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"Tunnel: The Archaeology of Crossrail"

I just ordered a new book from the Museum of London bookshop, and thought some forum members might be interested in it also.

"Tunnel: The Archaeology of Crossrail"-- discoveries made during the construction of the Elizabeth line.

For years I have been following the dig, seeing stories online in The Guardian or other newspapers about objects they have found.
This book gives all the details about finds of all kinds.
Various items have been found such as more Roman roads (some were already well-known in London), a14th century plague pit, mammoth bones and amber at Canary Wharf, and more.

I'm sure many of you have wondered (as I have) what they were finding as they drilled and dug up more of London's past. This book should be very interesting.

I will post a review when I have read it.

Posted by
14097 posts

Mammoth bones! Wow!

You'll have to do a book report when you get thru this book!

Thanks for the link.

Posted by
3800 posts

Pam, You're welcome!
I will definitely do a book report!

Posted by
3800 posts

Excellent website here detailing the finds:
"Whilst the piece of amber is an unusual find professor Adrian Lister, a museum palaeobiologist, says it is quite common to find mammoth bones in the capital."
“Although it seems amazing, it is actually quite common to find bones from mammoths underneath London.”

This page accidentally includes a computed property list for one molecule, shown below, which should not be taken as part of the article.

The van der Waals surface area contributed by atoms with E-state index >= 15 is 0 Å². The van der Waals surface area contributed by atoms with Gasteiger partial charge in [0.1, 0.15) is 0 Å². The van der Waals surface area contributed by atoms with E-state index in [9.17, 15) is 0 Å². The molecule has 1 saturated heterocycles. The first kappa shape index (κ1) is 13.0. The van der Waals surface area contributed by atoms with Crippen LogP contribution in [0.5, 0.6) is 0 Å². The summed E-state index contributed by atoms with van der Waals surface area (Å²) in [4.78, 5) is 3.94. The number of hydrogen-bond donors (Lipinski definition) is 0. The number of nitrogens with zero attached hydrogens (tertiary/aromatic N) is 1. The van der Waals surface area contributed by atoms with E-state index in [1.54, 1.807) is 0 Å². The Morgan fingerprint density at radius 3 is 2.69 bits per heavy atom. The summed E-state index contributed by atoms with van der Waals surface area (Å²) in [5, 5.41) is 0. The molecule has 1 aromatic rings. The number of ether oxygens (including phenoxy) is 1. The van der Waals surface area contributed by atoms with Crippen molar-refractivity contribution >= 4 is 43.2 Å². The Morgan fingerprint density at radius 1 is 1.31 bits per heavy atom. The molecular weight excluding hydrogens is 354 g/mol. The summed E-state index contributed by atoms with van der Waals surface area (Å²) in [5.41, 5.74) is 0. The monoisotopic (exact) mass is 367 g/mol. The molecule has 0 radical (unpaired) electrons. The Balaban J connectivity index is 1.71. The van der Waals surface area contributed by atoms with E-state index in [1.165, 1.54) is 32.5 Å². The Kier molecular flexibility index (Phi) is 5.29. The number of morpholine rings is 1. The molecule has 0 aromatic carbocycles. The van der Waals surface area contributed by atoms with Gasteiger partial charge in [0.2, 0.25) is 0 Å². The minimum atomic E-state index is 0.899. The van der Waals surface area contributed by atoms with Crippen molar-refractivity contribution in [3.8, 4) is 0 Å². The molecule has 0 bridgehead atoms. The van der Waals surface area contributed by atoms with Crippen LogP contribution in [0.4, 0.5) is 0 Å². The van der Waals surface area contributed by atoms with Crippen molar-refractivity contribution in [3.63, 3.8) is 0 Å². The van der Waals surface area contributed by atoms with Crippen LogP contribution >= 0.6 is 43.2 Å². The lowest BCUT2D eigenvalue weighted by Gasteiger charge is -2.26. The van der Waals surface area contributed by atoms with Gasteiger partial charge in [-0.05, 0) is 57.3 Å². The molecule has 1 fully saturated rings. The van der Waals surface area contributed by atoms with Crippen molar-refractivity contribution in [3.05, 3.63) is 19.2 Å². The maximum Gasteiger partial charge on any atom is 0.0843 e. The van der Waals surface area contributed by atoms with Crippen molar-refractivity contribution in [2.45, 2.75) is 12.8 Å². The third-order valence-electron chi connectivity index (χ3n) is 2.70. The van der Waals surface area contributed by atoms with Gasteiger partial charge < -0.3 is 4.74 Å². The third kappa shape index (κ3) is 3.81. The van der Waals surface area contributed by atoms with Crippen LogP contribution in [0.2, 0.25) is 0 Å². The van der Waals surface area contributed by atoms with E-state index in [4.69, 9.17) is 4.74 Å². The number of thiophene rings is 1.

From 2017:

Posted by
3800 posts

Also interesting is this article from 2012, regarding a Bronze Age transport route found during the digging:

From this article:
"Wood found during excavation work for Crossrail could be evidence of a 3,500-year-old Bronze Age transport route through London, experts believe.
Archaeologists examining a site in Plumstead have been searching for the pathway, which ran along the same route of the new rail link in east London.
They have unearthed wooden stakes which they say may have been used in the construction of the transport link.
Crossrail archaeologist Jay Carver said it was a "very significant find".

This has been of great interest to me ever since I read about it back in 2012.
Such walkways are wooden poles, driven into the ground at angles, to support a walkway of planks.
Such ancient pathways or roadways are called Sweet Track, or Sweet Tracks.
Very few have been found that remain in England.

I found an article about them on the Megalithic Postal, here: